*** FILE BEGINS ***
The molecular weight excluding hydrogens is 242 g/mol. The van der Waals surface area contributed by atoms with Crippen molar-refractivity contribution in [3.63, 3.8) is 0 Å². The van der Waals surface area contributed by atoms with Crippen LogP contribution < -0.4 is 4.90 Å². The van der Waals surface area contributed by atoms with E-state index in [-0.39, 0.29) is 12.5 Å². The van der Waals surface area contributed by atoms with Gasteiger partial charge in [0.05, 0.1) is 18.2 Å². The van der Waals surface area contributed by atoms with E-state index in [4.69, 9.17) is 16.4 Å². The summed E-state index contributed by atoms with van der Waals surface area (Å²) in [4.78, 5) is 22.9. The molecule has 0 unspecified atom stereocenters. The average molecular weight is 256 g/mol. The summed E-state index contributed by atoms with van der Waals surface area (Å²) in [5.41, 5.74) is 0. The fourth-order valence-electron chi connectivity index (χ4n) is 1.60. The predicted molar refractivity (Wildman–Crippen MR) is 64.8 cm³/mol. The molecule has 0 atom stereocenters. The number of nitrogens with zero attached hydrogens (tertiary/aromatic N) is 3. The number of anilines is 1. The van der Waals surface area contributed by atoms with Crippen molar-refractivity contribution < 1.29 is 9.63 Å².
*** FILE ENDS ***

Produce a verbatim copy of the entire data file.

The molecular weight excluding hydrogens is 242 g/mol. The van der Waals surface area contributed by atoms with Crippen molar-refractivity contribution in [3.63, 3.8) is 0 Å². The van der Waals surface area contributed by atoms with Crippen LogP contribution < -0.4 is 4.90 Å². The van der Waals surface area contributed by atoms with E-state index in [-0.39, 0.29) is 12.5 Å². The van der Waals surface area contributed by atoms with Gasteiger partial charge in [0.05, 0.1) is 18.2 Å². The van der Waals surface area contributed by atoms with E-state index in [4.69, 9.17) is 16.4 Å². The summed E-state index contributed by atoms with van der Waals surface area (Å²) in [4.78, 5) is 22.9. The molecule has 0 unspecified atom stereocenters. The average molecular weight is 256 g/mol. The summed E-state index contributed by atoms with van der Waals surface area (Å²) in [5.41, 5.74) is 0. The fourth-order valence-electron chi connectivity index (χ4n) is 1.60. The predicted molar refractivity (Wildman–Crippen MR) is 64.8 cm³/mol. The molecule has 0 atom stereocenters. The number of nitrogens with zero attached hydrogens (tertiary/aromatic N) is 3. The number of anilines is 1. The van der Waals surface area contributed by atoms with Crippen molar-refractivity contribution < 1.29 is 9.63 Å².